Hobbes Studies 24 (2):137-157 (2011)
AbstractThe degree to which Hobbes's citizenry retains its right to resist sovereign power has been the source of a significant debate. It has been argued by a number of scholars that there is a clear avenue for legitimate rebellion in Hobbes's state, as described in the Leviathan - in this work, Hobbes asserts that subjects can retain their natural right to self-preservation in civil society, and that this represents an inalienable right that cannot, under any circumstances, be transferred to the sovereign. The conclusion frequently drawn from this feature of Hobbes's account is that it places a considerable limit on sovereign authority. The right to self-preservation has been taken as proof that Hobbes sought to ensure that the sovereign's power relies upon the continual consent of the individuals that make up his or her constituency. I want to examine Hobbes's account of this civil right in Leviathan in order to show that this line of interpretation is ultimately unfounded. While self-preservation results from the individual's own judgment of threats to her personal safety, it is justified in only the most strictly delineated contexts. Judgments regarding the overall peace and security of the state do not, and cannot, fall to individual experiences and judgments. Hobbes is quite adamant that individuals are not appropriate judges of right and wrong action in matters the sovereign legislates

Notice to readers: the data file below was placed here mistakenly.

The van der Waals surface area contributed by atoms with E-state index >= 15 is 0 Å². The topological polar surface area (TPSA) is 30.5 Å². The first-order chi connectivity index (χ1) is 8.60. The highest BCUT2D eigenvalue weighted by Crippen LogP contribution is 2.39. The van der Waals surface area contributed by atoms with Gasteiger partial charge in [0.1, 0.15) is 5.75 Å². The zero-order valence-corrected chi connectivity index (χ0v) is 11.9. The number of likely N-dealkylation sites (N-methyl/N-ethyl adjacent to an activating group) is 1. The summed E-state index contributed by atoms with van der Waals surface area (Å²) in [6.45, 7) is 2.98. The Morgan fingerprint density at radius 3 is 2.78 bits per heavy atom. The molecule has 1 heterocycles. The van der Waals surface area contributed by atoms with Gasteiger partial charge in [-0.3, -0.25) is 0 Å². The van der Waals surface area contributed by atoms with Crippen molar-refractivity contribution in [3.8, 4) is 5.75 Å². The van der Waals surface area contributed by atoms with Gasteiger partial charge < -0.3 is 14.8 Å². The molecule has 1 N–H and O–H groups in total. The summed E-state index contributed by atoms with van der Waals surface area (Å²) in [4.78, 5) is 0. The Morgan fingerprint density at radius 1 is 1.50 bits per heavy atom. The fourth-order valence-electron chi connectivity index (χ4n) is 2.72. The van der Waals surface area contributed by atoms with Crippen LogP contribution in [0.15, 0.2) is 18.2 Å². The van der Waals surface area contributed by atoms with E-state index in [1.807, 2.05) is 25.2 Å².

Similar books and articles
Hobbes's Struggle with Contractual Obligation. On the Status of the Laws of Nature in Hobbes's Work.Matthias Kiesselbach - 2010 - Hobbes Studies 23 (2):105-123.
The Seat of Sovereignty: Hobbes on the Artificial Person of the Commonwealth or State.Christine Chwaszcza - 2012 - Hobbes Studies 25 (2):123-142.
I. Yet Another Hobbes.David P. Gauthier - 1969 - Inquiry: An Interdisciplinary Journal of Philosophy 12 (1-4):449-465.
Why Hobbes' State of Nature is Best Modeled by an Assurance Game.Michael Moehler - 2009 - Utilitas 21 (3):297-326.
The Coherence of Hobbes's Leviathan: Civil and Religious Authority Combined.Eric Brandon - 2007 - Continuum.
State of Nature or Eden?: Thomas Hobbes and His Contemporaries on the Natural Condition of Human Beings.Helen Thornton - 2005 - University of Rochester Press.
Happiness in a Mechanistic Universe: Thomas Hobbes on the Nature and Attainability of Happiness.Severin V. Kitanov - 2011 - Hobbes Studies 24 (2):117-136.
Obligation and Advantage in Hobbes' Leviathan.Mark Peacock - 2010 - Canadian Journal of Philosophy 40 (3):433-458.
Added to PP
Historical graph of downloads
References found in this work
Hobbes and Individualism.Alan Ryan - 1988 - In G. A. J. Rogers & Alan Ryan (eds.), Perspectives on Thomas Hobbes. Oxford University Press.
The Catching of Leviathan, or the Great Whale.John Bramhall - 1995 - In G. A. J. Rogers, Robert Filmer, George Lawson, John Bramhall & Edward Hyde Clarendon (eds.), Leviathan: Contemporary Responses to the Political Theory of Thomas Hobbes. Thoemmes Press.